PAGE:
While Biblical culture certainly frowned on people who amassed wealth illegally such as tax collectors and soldiers, those who achieved wealth through diligence and hard work were considered to be favored by God. The honored places in heaven were reserved for people who obtained wealth in legal ways and used it to support the church and the community. The disciples would have thought that the rich ones are the most likely to enter heaven for they are the favored ones of God.

Thus the teachings of Jesus that compare the poor and the wealthy were very startling for the people in that day. Jesus must have given the disciples a headache when He pointed to the widow's mite and said, (Luke 21:3-4) "Truly, I tell you, this poor widow has put in more than all of them. For they all contributed out of their abundance, but she out of her poverty put in all she had to live on."

We can see the confusion of the disciples by their response in today’s Gospel. They said to him, "Then who can be saved?" If the odds of the rich are the same as the odds of that camel, then who can get into the Kingdom of God? If the rich can't get in, then none of us have a chance.

None of us have a chance. The teaching in today's Gospel is not that it is bad to be rich, but that no one is able to enter the Kingdom of God with their own resources. When Jesus said that the most respected members of their culture could not earn their way into God's Kingdom, He was saying that none of us rich or poor, good or bad, honest or not can earn a place in God's Kingdom. All of us are as likely to enter God's Kingdom on our own as a camel is likely to pass through the eye of a needle.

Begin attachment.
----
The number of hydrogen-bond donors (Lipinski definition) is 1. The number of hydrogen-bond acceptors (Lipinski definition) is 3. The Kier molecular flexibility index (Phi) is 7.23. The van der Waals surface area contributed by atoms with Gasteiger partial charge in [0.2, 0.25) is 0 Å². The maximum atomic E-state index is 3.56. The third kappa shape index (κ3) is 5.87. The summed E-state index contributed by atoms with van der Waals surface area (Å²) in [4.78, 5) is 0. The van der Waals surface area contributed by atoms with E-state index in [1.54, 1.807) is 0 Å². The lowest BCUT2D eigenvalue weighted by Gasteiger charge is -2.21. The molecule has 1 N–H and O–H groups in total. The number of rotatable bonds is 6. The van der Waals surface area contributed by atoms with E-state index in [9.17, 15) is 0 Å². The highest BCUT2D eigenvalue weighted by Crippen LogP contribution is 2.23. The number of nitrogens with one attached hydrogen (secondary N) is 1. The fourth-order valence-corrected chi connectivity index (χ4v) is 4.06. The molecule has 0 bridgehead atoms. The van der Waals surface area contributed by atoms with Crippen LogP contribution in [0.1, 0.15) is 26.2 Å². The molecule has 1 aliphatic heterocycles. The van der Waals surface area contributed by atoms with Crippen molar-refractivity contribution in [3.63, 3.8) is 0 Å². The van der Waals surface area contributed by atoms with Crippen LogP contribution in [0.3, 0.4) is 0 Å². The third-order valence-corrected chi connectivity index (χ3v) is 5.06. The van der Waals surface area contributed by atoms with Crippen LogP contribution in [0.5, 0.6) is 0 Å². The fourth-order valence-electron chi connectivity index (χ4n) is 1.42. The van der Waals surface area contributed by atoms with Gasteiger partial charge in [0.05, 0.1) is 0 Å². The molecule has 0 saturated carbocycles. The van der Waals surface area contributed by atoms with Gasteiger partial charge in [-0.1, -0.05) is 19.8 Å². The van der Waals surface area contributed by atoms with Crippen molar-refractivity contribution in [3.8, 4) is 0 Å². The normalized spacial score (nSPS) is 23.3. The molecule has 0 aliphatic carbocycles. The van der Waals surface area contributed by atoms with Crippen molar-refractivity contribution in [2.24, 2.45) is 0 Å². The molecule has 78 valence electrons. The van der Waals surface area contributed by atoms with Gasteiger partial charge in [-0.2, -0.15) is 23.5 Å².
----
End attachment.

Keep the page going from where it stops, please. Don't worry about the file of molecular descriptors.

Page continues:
Our Old Testament reading states, “To whom God has given wealth and possessions and power to enjoy them, and to accept his lot and rejoice in his toil, this is the gift of God.” You see money, wealth, possessions in and of themselves are not the problem. Rather we are the problem. David understood this and he wrote, (Psalm 51:5) Behold, I was brought forth in iniquity, and in sin did my mother conceive me. Paul writes, (Romans 5:12) Death spread to all men because all sinned. Paul listed a few of those sins in Galatians and then concluded, (Galatians 5:21) I warn you, as I warned you before, that those who do such things will not inherit the kingdom of God. All of these verses point to out our sinful nature. We are sinners from conception and as we grow and mature our sins may get more imaginative and destructive. With man alone it is truly impossible to inherit the Kingdom of God.

But while it may be impossible with man, it is possible with God. [Jesus] said, "With man it is impossible, but not with God. For all things are possible with God." God is almighty and He loves us dearly. He loves us so much (John 3:16-17) that he gave his only Son, that whoever believes in him should not perish but have eternal life. For God did not send his Son into the world to condemn the world, but in order that the world might be saved through him. You see none of us have the resources to enter the Kingdom of God on our own, but the Kingdom of God has what it takes to enter us.